Here is the love of JHubb’s & my life, Miss Kyle. She is a grey tabby, domestic shorthair rescue. She entered our family with the purpose of being a mouser. But when we moved out of that home and into an apartment, she found other ways to be useful to us.
I have always waned a cat that loves to spoon, and I got what I wanted. When I work from home, she follows me around to see what I’m doing. She also gives you a little attitude if you decide not to move the computer so she can nap on you. Is there anything cuter than 10lb animals who cop an attitude?
Do you love a little cat? How about a big cat? Either way, there’s a big old problem that comes with a cat of any size: that cat’s litterbox is likely the bane of your existence.
Cat lovers unite and celebrate: here is the answer to your cat litterbox problems of smell, appearance, and general de-classiness-ifying of your apartment or home.
Cat Litter Steamer Trunk Solution Ingredients & Directions
For this adorable poop-hotel project, you’ll need:
- Large piece of furniture (in this case, a steamer — GET IT?– trunk)
- Saw, electric or manual
- Finishing trim (optional, but adds to the class and protects your cat from splinters)
- Wood glue or other binding material
I began by cleaning out the trunk with the vacuum attachment hose. Then, I sketched out a large entrance hole in the side and a small air and light hole in the back of the trunk.
Using a power saw, I sawed through those holes and tried to keep the edges as straight as possible. However, keep in mind that the holes won’t be all that visible. If your cat can fit through the entrance, that’s what matters.
When I was finished sawing, the edges were very rough. To prevent splinters (& add to the classiness) I finished the holes with a joint trim made of some kind of compounded plastic. It was very light and I could “cut” it to size by hand. I glued these pieces over the raw wood of the holes.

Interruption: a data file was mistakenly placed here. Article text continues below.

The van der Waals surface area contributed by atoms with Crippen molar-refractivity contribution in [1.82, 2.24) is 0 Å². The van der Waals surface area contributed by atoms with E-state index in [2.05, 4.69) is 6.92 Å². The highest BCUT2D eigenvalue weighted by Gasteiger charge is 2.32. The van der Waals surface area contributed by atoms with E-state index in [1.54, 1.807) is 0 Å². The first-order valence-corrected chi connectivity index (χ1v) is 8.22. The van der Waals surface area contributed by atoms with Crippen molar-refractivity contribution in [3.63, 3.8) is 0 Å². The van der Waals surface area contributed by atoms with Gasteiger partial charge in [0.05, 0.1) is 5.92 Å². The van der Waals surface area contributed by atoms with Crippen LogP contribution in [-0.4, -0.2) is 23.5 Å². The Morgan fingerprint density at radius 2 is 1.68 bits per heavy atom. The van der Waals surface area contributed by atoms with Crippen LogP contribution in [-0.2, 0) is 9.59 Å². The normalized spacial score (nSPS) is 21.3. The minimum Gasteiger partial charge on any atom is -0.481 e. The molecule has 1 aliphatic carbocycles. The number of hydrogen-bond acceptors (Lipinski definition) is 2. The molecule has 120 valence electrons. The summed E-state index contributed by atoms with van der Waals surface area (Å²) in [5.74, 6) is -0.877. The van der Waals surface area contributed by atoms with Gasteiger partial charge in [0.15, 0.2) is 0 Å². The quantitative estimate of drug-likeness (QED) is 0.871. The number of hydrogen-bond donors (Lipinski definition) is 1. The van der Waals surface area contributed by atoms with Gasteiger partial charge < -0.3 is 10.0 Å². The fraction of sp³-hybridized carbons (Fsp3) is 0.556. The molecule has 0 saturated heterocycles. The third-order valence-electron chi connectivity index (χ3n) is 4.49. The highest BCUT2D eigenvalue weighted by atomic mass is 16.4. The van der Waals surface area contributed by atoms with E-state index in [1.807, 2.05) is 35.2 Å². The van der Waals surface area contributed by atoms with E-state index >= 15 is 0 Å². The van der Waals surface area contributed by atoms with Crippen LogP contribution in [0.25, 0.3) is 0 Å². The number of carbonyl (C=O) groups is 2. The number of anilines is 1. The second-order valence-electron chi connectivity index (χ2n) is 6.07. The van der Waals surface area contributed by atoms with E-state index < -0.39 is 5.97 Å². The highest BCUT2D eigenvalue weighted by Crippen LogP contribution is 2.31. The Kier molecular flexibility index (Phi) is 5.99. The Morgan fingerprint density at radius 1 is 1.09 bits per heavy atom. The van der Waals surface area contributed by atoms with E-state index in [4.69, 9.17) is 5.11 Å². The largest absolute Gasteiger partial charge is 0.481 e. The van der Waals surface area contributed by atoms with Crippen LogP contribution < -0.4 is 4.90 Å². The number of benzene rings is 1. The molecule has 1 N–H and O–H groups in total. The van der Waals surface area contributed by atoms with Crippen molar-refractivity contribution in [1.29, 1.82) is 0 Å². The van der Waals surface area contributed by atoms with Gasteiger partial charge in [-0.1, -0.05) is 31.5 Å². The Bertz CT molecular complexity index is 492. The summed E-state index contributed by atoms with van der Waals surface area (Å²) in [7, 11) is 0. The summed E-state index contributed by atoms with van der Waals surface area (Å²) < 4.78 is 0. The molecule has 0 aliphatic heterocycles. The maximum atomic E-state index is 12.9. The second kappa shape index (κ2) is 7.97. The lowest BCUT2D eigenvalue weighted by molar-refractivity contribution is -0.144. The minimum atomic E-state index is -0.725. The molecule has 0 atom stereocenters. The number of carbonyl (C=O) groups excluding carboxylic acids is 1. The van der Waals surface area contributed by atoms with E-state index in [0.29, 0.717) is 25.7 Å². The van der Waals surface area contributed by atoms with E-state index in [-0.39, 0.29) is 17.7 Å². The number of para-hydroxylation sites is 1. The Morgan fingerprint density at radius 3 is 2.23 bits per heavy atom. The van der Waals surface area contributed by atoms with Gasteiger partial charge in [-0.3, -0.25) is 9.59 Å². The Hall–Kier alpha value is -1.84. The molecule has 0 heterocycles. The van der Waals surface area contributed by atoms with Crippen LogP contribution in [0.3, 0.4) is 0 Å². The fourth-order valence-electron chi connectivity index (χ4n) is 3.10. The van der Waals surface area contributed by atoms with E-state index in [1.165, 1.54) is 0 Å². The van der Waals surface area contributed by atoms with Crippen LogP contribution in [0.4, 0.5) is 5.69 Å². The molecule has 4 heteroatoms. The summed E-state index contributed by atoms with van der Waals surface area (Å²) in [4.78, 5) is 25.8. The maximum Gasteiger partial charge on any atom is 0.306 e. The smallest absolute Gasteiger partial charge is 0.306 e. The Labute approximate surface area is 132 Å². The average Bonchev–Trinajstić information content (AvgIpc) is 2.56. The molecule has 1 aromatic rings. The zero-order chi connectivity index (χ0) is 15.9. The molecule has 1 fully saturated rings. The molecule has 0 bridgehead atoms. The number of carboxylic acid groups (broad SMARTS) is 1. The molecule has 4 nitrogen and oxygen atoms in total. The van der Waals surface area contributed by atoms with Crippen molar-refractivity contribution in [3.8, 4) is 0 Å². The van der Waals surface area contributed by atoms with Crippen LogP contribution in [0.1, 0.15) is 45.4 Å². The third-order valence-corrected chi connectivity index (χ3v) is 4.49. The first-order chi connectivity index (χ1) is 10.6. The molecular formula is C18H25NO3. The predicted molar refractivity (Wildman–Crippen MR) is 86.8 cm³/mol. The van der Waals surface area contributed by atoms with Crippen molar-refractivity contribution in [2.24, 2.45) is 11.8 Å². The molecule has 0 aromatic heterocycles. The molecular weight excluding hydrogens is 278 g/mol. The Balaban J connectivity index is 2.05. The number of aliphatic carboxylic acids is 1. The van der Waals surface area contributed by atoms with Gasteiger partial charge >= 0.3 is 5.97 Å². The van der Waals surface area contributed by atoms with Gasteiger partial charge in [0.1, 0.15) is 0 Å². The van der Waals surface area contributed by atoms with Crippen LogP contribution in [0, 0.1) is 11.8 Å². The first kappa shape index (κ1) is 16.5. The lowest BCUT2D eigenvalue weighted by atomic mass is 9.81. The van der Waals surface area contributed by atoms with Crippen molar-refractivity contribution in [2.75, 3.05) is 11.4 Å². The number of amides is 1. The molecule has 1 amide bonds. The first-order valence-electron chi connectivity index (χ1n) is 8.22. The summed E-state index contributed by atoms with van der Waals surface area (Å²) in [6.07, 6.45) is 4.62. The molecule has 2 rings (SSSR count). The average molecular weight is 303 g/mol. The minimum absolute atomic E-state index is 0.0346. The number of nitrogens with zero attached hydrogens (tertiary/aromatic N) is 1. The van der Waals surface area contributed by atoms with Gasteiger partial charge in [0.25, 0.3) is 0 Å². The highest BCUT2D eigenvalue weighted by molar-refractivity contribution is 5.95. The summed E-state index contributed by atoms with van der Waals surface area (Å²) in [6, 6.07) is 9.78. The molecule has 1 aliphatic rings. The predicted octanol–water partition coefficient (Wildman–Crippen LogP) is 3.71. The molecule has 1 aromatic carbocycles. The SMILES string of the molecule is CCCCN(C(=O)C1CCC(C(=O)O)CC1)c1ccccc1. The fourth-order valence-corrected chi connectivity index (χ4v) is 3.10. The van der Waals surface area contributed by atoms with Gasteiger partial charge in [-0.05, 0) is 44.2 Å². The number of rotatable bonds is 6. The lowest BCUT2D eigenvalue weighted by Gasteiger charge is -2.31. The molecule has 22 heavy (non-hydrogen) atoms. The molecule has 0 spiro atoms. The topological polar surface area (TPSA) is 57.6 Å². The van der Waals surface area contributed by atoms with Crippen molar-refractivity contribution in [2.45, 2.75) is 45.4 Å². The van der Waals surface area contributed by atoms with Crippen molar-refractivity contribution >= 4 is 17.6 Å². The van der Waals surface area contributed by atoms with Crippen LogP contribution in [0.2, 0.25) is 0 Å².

Since I borrowed the saw and had the glue on hand, this project cost approximately $5 for the trim.
As awesome as it is that Miss Kyle gets her own little hotel for her “business,” my favorite part is that our home office gets to stay classy and not-smelly, as her litter is at all times out of sight out of mind. And since I work from our home office, it’s not a big deal to remember to scoop every other day or so.
General Cat Litter Tips
Two years into cat ownership and countless years of living with a cat later, here are some litter tips I picked up on. PLEASE feel free to leave more in the comments — every tip is priceless!
- Use less litter! It might seem like a magical dune of poop-able sand is the dream of every cat, but since halving the amount of litter we keep in the box, our cat has kicked less sand, seems to poop more efficiently/quickly, and there haven’t been any accidents. Who knew?
- Make your cat Paleo! We switched to grain-free food for our cat and since then her poop has smelled MUCH less, happens less often (once per day instead of two or three times per day), and seems to take less time. We’ve not used it long enough to assess the cost difference, but the brand we use is $20 for a large bag and should last us two months. Worth it!